Rocks and Minerals in Indiana - Assignment Example

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The paper “Rocks and Minerals in Indiana” will look at natural resources of Indiana, which is considered wealthy due to abundant mineral repositories and rocks. Rocks and minerals present within the state is regarded as the basis for the wealthy state of the populace…
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Rocks and Minerals in Indiana
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Rocks and Minerals in Indiana
Rocks comprise of mineral grains that are usually mixed with other components presenting dissimilar properties. Conversely, minerals are considered natural chemical compounds and the properties that certain minerals possess arise from atomic arrangements and element components. Indiana is considered wealthy due to abundant mineral repositories and rocks. Rocks and minerals present within the state are regarded as the basis for the wealthy state of the populace. Indiana has different minerals and rocks, with the commonest rocks being igneous, Paleozoic and metamorphic rocks. Additionally, minerals occur in abundance within this state. Estimates are that Indiana has approximately 100 different minerals, although other minerals exist in scarcity. This implies the state has more than 100 minerals considering the scarce mineral deposits that are present within the region.
Despite the huge deposits of minerals across Indiana, only some minerals occur in large quantities. The most plentiful of the minerals in Indiana include calcite, clay minerals and quartz (Smith, Brookley and McGregor 12). The largest percentages of the minerals that are present in Indiana are widely dispersed while others are totally covered within the earth crust. Therefore, this makes economical utilization of these minerals impossible, especially in large-scale mining. Additionally, the process of mining and searching for these minerals can be uneconomical since the minerals occur sparingly.
Calcite occurs in Indiana as one of the most abundant mineral. It is usually present in different rock layers. The mineral is considered the largest carbon depository and takes up the form of limestone coupled with marble. Limestone is generated either through chemical precipitation of CaCo3 or changes that transpire on various constituents in the period that diagenesis occurs. Conversely, marble is generated in the instance that limestone gets exposed to towering temperature and pressure. Nearly all the calcite that is present in Indiana is colorless or possesses yellow and brown shades. Calcite has hexagonal shaped crystals in case they are visible to the eye. The calcite present in Indiana has crystals that bear other minerals such as pyrite although this phenomenon rarely occurs. Outstanding specimens of calcite and other related mineral deposits are present in Indiana, with some possessing large crystals (IGS1).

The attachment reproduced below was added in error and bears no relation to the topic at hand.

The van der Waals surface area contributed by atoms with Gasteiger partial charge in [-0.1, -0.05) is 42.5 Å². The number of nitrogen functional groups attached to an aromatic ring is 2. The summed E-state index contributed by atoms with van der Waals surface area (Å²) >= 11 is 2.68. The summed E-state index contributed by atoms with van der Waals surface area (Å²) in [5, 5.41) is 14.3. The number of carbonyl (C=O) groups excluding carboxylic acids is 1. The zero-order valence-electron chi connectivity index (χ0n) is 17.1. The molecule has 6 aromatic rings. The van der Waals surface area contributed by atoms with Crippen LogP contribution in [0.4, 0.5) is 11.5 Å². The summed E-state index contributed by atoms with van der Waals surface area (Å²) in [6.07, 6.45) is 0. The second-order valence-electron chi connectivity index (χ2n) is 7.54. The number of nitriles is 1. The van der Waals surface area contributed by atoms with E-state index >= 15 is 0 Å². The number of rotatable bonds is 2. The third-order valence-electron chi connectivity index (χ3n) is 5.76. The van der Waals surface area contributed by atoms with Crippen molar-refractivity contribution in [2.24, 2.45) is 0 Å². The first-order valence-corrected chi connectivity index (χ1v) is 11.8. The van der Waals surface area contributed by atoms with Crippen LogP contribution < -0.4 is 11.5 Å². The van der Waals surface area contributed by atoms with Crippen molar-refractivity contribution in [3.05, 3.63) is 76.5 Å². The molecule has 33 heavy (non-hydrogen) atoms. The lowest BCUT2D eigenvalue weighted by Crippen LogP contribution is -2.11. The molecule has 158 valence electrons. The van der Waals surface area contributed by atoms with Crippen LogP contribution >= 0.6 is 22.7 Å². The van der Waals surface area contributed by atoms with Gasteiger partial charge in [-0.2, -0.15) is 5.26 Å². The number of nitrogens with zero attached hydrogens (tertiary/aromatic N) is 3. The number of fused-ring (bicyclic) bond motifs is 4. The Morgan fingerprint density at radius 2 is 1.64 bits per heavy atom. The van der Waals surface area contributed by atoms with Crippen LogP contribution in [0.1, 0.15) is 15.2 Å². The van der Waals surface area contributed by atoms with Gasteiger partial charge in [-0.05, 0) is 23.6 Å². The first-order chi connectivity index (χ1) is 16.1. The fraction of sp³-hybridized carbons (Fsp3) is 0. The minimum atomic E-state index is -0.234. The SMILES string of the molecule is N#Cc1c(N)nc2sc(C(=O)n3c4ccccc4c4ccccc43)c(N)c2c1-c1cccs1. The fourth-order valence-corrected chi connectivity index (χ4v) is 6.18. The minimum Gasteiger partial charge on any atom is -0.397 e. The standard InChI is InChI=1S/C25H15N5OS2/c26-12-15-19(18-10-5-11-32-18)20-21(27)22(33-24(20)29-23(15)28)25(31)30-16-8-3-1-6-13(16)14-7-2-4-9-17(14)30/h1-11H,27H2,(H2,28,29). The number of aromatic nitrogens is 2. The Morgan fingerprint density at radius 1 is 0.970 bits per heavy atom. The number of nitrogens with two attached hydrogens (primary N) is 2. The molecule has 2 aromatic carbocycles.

Large crystals
The properties that calcite possesses makes the mineral exceptional during identification thus making it easier to recognize the mineral. Calcite possesses weak planes that enable crystals to break along these planes (IGS 1). Calcite occurs in various areas around Indiana. Some of these places include Southern Indiana, Bedford and other regions that have limestone deposits.
Cleavage fragment
The limestone that emanates from Indiana region is considered freestone, implying that the limestone does not possess any regions that can cause splitting (Hill 1). Therefore, this implies that the limestone can be shaped into any form without cracking at the planes. Hence, the limestone from Indiana can be fashioned into any shaped or size in order to match the provided specifications. The limestone is often found in different colors and patterns, which can be either buff and gray ((IGS 1)).
The calcite from Indiana State formed throughout the Paleozoic Era in the geological period although the formation occurred for an extended period (Smith, Brookley and McGregor 13). The period through which formation of calcite transpired allowed the mineral to grow to the current state and abundance. Different levels of calcite formation occurred as rock formation progressed from the deepest layer to the top-most layer. The calcite that occurs in Indiana deposits is utilized for different purposes within and outside the state. The commonest use is construction although other uses such as acid neutralization are exhibited.
Works Cited
Indiana Geological Survey (IGS). Calcite. 2009. Web. April 15, 2012.
Available at <> Hill, John R. Indiana Limestone. 2011. Web. April 15, 2012.
Available at <> Smith, Ned M., Brookley, Arthur C and McGregor, Duncan J. Common Rocks, Minerals, and
Fossils Found In Indiana. 2001. Web. April 15, 2012.
Available at <>Read More
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